Upon meeting with the owner of the land on which the burial site is erected, Joseph asked if perhaps there were a more “credible” explanation for its origin. “He eventually conceded that the site was the burial place of early Christian missionaries,” Joseph says.
Written evidence of an early Christian presence has been noted by other scholars. Yoshiro Saeki, known as the father of research on the Eastern Church, wrote two books on Nestorianism in the early 1900s.
While both concentrate largely on interpreting relics and documents found in China, Saeki, who studied both the Persian and Syriac languages at Oxford University to help his studies in Eastern Christianity, also notes Imperial records in Japan that mark the visit of a Persian missionary to Nara in AD 736.
Saeki believes this man, who was granted an audience with the Emperor and is said to have received “Imperial favors,” to be the father of Yesbuzid, who erected the Nestorian Monument in China (see main story).
What’s more, in his book “Nestorian Missionary Enterprise,” British scholar John Stewart says that it was through the teachings of this Persian visitor that Empress Komyo (701-760) was “led to embrace Christianity.”
The legacy of the early Christians lives on in the Japanese customs and language of today. Saeki believed that the origin of the word “Uzumasa” was taken from the Aramaic “Yeshu Mesiach,” meaning “Jesus messiah.”
Indeed, Hebrew words and phrases are not uncommon in Japanese folk songs and stories, according to Ikuro Teshima, a disciple of Saeki’s. In a paper on the subject, Teshima states that in a song in the famous children’s story “Momotaro,” the line “En Yalah Yah” appears. The meaning in Hebrew is “I praise God,” Teshima says.
What’s more, the August festival of Obon was influenced by the Nestorian Christian’s All Souls festival, and Buddhist ceremonies held at the monastic site of Mount Koya still incorporate the making of the sign of the cross, Joseph said. “I spoke to a priest there who said that while most of the Christian forms in Shingon Buddhism have gone, some still remain.”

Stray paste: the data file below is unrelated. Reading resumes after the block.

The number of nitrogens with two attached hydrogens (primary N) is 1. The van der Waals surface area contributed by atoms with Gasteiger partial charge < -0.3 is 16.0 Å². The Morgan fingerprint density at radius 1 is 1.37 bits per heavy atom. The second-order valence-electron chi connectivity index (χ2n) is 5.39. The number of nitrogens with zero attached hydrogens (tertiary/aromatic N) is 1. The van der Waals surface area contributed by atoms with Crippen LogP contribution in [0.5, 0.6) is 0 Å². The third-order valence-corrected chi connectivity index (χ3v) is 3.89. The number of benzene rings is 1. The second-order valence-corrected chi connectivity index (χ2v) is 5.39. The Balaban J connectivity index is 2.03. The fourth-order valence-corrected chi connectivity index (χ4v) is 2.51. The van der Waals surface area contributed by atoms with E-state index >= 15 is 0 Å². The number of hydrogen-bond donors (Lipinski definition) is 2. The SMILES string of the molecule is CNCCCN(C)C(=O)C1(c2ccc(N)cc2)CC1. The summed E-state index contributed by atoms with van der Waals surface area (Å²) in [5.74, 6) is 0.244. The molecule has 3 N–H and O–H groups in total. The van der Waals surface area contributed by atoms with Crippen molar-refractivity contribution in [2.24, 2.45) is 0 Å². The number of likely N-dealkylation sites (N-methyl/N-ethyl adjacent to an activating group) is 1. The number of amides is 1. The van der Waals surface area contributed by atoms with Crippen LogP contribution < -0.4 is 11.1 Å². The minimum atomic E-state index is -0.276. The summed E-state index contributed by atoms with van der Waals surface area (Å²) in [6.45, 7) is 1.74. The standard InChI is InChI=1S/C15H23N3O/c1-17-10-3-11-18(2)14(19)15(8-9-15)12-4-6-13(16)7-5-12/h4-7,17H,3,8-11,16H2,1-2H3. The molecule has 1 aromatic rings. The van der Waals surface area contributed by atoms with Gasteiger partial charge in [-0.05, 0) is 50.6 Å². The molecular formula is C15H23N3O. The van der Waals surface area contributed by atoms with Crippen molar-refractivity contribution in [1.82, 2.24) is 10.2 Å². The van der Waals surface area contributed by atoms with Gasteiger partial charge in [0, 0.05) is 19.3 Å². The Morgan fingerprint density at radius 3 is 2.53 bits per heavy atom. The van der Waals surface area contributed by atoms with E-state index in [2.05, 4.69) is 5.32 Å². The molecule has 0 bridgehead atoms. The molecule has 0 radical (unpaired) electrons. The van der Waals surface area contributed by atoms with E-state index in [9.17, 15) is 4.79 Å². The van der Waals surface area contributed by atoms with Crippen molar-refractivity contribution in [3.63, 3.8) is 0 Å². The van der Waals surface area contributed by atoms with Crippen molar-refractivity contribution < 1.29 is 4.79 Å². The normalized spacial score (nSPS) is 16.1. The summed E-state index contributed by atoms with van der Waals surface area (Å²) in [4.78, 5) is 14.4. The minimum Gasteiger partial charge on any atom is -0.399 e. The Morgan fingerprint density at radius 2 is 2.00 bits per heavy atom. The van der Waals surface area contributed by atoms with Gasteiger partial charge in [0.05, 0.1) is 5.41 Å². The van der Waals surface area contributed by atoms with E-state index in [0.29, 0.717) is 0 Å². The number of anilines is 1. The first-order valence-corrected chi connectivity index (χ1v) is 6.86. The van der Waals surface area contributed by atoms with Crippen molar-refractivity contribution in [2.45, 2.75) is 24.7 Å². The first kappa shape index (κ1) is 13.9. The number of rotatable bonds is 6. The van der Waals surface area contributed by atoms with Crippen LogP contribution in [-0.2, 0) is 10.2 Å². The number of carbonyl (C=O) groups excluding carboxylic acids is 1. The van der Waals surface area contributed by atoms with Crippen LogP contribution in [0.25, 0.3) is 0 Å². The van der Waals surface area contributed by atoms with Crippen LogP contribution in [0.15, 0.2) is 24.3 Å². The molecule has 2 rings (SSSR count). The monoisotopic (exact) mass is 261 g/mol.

Another unusual feature on Koya-san is a replica of the Nestorian Monument, which was erected in the 1940s by Nestorian scholar E.A. Gordon. Joseph says he was told by a priest there that Koya-san in fact was originally a Christian monastery.
“The traditional view is that the only thing to arrive in Japan via the Silk Road was Buddhism,” Joseph stated. “No one ever challenges that. It’s simple logic that all kinds of people must have come into Japan — including the early Christians. Whereas the Chinese embrace their cosmopolitan past, the Japanese tend to ignore it.”
Like Ikeda’s letter 50 years before them, the Josephs have received a number of contacts since the publication of their book. One woman, who was born and raised in a Kyoto temple, told of an episode in her childhood when her grandfather revealed the “hidden treasures” of the temple. Among them were artifacts engraved with crosses.
The woman, who spoke on condition of anonymity, said: “It’s all hush-hush, but many temples in Japan house such Christian treasures.”